Sunday, November 25, 2012

Tiny house interior mock-up

One of the reasons I built my SS shed was to get a feel for the amount of space inside when used as a tiny house. Today I made a mock-up of the inside using various pieces of furniture and scrap wood. All in all, I was surprised with the amount of room inside. I think this would be liveable for one person. (My SS is 8' x 14', and I reduced the wall height by 1' from the plans.)

To the right of the entry door is room for 2 chairs and a small table. A drop down table attached to the wall would make better use of the space.

At the rear on the same side, I put a 6' x 2.5' table to represent the kitchen area, complete with sink and range. There appears to be enough counter space to make meals. The plywood wall on the right side represents the bathroom wall.

To the left of the entry door, there is room for a couch. This is just a cushion from a piece of patio furniture. The plywood it is resting on is 8' long. If this were an actual tiny house, I would move the door to the long wall, about were the table and chairs are in the previous picture. I would put a big window where the door currently is, and put a pull out couch for sleeping against that 8' wall. That way if the couch was pulled out for someone sleeping, the door on the side would not be blocked for egress.

Between the couch and the bathroom wall I placed a cooler for visualization. I would use this space for a closet or storage area. It could also be part of the bathroom area, as a shower. For a tiny house, I would build a top loading, super insulated cooler into the kitchen cabinets. The top of the cooler would form part of the counter top.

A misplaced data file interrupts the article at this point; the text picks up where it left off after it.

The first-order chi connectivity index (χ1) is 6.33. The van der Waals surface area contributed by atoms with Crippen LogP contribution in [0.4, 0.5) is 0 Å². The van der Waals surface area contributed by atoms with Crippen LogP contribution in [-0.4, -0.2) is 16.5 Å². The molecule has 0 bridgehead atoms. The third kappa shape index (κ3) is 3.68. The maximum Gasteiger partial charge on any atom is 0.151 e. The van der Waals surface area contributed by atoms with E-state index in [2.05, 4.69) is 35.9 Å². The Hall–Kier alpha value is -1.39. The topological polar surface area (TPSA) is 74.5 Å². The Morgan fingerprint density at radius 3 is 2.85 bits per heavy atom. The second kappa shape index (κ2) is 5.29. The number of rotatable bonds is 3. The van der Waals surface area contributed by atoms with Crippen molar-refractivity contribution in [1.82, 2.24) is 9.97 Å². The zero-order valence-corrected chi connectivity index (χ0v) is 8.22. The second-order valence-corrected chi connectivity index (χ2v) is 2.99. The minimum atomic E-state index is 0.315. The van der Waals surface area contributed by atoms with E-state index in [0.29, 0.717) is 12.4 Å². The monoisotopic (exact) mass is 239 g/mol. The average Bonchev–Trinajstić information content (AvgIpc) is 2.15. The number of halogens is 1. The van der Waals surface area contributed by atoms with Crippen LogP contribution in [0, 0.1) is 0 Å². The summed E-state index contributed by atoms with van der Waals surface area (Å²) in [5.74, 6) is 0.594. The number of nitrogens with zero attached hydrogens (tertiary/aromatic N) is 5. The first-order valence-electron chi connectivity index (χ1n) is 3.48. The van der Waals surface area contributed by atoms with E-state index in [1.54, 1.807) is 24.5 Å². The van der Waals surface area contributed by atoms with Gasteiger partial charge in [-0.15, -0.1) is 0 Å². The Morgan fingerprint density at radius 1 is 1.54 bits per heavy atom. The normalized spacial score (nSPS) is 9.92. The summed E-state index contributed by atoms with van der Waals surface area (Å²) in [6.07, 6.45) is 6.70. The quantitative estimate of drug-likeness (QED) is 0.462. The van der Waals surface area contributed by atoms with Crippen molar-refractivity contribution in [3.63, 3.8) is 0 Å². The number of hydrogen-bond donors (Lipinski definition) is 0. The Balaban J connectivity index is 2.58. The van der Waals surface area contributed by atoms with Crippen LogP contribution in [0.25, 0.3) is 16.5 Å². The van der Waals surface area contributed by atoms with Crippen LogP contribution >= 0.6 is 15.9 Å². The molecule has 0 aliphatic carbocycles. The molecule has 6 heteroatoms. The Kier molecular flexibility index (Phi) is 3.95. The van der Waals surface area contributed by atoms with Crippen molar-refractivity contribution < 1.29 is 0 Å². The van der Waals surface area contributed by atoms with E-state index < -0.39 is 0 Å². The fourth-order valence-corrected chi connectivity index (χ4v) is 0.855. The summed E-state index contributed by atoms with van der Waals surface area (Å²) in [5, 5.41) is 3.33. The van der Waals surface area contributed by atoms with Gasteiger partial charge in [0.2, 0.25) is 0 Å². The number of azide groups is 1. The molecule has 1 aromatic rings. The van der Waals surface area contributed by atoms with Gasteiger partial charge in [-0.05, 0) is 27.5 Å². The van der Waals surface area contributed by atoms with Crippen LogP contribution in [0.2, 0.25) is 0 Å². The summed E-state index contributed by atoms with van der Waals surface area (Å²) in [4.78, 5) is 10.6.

I tacked up a couple of pieces of scrap plywood to represent the bathroom wall. The bathroom area is about 3' x 3'. If a shower is needed, the room could be designed as a wet bath.

 Another view of the 'kitchen' from the bathroom area.

I also made a video of what the inside of my SS looks like.


In the future I plan to rig up some 12V LED lights, connected to my deep cycle marine battery. I will update this blog when that happens. I also want to purchase a solar panel and hook it up to charge my marine battery, as an experiment and learning experience. 
I may also purchase a little Dickinson Newport wood stove to experiment with heating my shed.

Friday, November 23, 2012

Outlet box, caulking and loft

I've been busy with life and haven't had the chance to post for awhile. The following occurred over the past few weeks. Now that the weather is getting colder, I didn't want to have to keep the door open to get the power cord into the shed. I found this neat weatherproof box at HD and installed it on the front of the shed. I am using a power strip on the inside with multiple outlets and store the male plug inside the box. I still need to close up that hole to reduce drafts.

My wife has started decorating! She has already added a star to the front door and had me install a flag pole holder over the door. She has a flag for every season. Eventually I'll have to do a collage of all the flags hanging from the shed.

 I continue to look for light when I am inside the shed, to find areas that need to be caulked. There are a number of small gaps where the roof panels meet the top plates on the sides and on the ends. These are areas where the 2x4 ends of the roof panels rest against the 2x6 top plates. I have been caulking from the outside surface to stop potential leaks and drafts.

Up until now, my loft consisted of two pieces of 8' long plywood, one 4' wide and the other 2' wide. This is a picture of what it looked like from sitting in a a chair next to the door. Since this structure will be used as a shed and not as a tiny house, this loft is too deep for easily storing and retrieving items.

So I cut the 8 foot lengths, so they would fit sideways in the shed. The 4' wide piece is now up against the rear wall as shown in the next picture, and the 2' wide piece will be in the middle of the shed, so I can have access to it from either side. (Please disregard the weed whacker hanging on the wall.)

The following picture was taken sitting in a chair under the rear loft and looking up at the roof. It gives an idea of the high ceilings that are possible with the SS design for a tiny house. (Disregard as well that horizontal 2x4. That will be one of the supports for my middle loft. I didn't feel like removing it just for this picture.)